A campaign to delay repeal of “don't ask, don't tell” this year has the nation's leading lobbying group “disturbed,” POLITICO reported.

In a letter to President Obama, Aubrey Sarvis, executive director of the Servicemembers Legal Defense Network, alleges the Obama administration is quietly campaigning against repeal this year of the law that prescribes discharge for gay troops who do not remain closeted or celibate.

“I am very disturbed by multiple reports from Capitol Hill that your Congressional liaison team is urging some Members of Congress to avoid a vote on repeal this year,” Sarvis says in the letter.

“The upcoming House and Senate votes will be close, and very frankly, Mr. President, we need your help now.”

In an interview with gay glossy The Advocate, Sarvis goes on to say that the Department of Defense is lobbying members of congress to delay taking a vote on the policy until after Defense Secretary Robert Gates' implementation review is completed. The study – which will look at how best to implement changes in the military should Congress repeal the law – is due in December.

“The administration is saying, 'Look, the working group has its task, their work is not concluded until the end of the year, and we would prefer that this not be voted on this year,” Sarvis said.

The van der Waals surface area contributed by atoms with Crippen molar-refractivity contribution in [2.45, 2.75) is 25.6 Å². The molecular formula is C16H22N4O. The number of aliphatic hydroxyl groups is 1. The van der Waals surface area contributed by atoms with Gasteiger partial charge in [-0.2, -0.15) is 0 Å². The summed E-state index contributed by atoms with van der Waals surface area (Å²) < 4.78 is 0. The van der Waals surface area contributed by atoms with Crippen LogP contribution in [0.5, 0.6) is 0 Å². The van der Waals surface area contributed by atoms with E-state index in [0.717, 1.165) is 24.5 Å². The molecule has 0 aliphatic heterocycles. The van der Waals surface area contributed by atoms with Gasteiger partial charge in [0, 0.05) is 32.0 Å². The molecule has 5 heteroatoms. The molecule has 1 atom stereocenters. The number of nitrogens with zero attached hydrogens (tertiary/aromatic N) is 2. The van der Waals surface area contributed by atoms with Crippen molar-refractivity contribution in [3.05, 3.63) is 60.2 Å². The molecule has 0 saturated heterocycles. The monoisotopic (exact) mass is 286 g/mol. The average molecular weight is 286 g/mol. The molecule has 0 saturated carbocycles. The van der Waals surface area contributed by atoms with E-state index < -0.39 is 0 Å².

Proponents of repeal – including openly gay Massachusetts Representative Barney Frank – have previously suggested the study is unnecessary and a likely delay tactic.

Timing of repeal is important. Most supporters concede passage in the Senate will be difficult and had hoped to avoid a direct confrontation by tucking repeal language in next year's defense budget.

Sarvis warned that the window for such action is closing quickly.

“The train is leaving,” he said. “We could have key votes before the Memorial Day recess.”

Last month, Representative Frank sounded a similar alarm when he called on the president to make it clear that he supports repeal of the law this year.

“The administration has been ambiguous about it, and that ambiguity has allowed some to interpret Secretary Gates' argument for a delay in implementation as a delay in adopting the legislation.”